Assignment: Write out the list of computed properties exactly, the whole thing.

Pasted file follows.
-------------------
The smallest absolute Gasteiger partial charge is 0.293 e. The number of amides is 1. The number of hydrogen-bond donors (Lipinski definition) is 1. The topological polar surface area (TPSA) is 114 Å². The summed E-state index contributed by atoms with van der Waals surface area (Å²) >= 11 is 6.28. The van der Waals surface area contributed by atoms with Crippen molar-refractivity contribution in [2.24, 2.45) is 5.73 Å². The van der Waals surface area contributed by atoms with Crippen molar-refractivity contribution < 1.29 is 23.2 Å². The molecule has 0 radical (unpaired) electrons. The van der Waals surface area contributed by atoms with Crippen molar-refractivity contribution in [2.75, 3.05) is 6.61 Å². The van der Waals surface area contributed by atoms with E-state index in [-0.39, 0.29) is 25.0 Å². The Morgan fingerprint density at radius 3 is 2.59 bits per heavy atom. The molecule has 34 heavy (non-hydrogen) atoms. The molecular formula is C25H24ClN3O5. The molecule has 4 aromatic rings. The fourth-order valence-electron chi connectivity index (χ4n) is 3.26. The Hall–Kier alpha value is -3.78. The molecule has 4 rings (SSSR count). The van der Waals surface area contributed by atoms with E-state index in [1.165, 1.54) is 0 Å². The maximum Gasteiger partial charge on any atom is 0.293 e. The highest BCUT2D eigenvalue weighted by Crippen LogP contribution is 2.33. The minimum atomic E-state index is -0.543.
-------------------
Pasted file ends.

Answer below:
The smallest absolute Gasteiger partial charge is 0.293 e. The number of amides is 1. The number of hydrogen-bond donors (Lipinski definition) is 1. The topological polar surface area (TPSA) is 114 Å². The summed E-state index contributed by atoms with van der Waals surface area (Å²) >= 11 is 6.28. The van der Waals surface area contributed by atoms with Crippen molar-refractivity contribution in [2.24, 2.45) is 5.73 Å². The van der Waals surface area contributed by atoms with Crippen molar-refractivity contribution < 1.29 is 23.2 Å². The molecule has 0 radical (unpaired) electrons. The van der Waals surface area contributed by atoms with Crippen molar-refractivity contribution in [2.75, 3.05) is 6.61 Å². The van der Waals surface area contributed by atoms with E-state index in [-0.39, 0.29) is 25.0 Å². The Morgan fingerprint density at radius 3 is 2.59 bits per heavy atom. The molecule has 34 heavy (non-hydrogen) atoms. The molecular formula is C25H24ClN3O5. The molecule has 4 aromatic rings. The fourth-order valence-electron chi connectivity index (χ4n) is 3.26. The Hall–Kier alpha value is -3.78. The molecule has 4 rings (SSSR count). The van der Waals surface area contributed by atoms with E-state index in [1.165, 1.54) is 0 Å². The maximum Gasteiger partial charge on any atom is 0.293 e. The highest BCUT2D eigenvalue weighted by Crippen LogP contribution is 2.33. The minimum atomic E-state index is -0.543.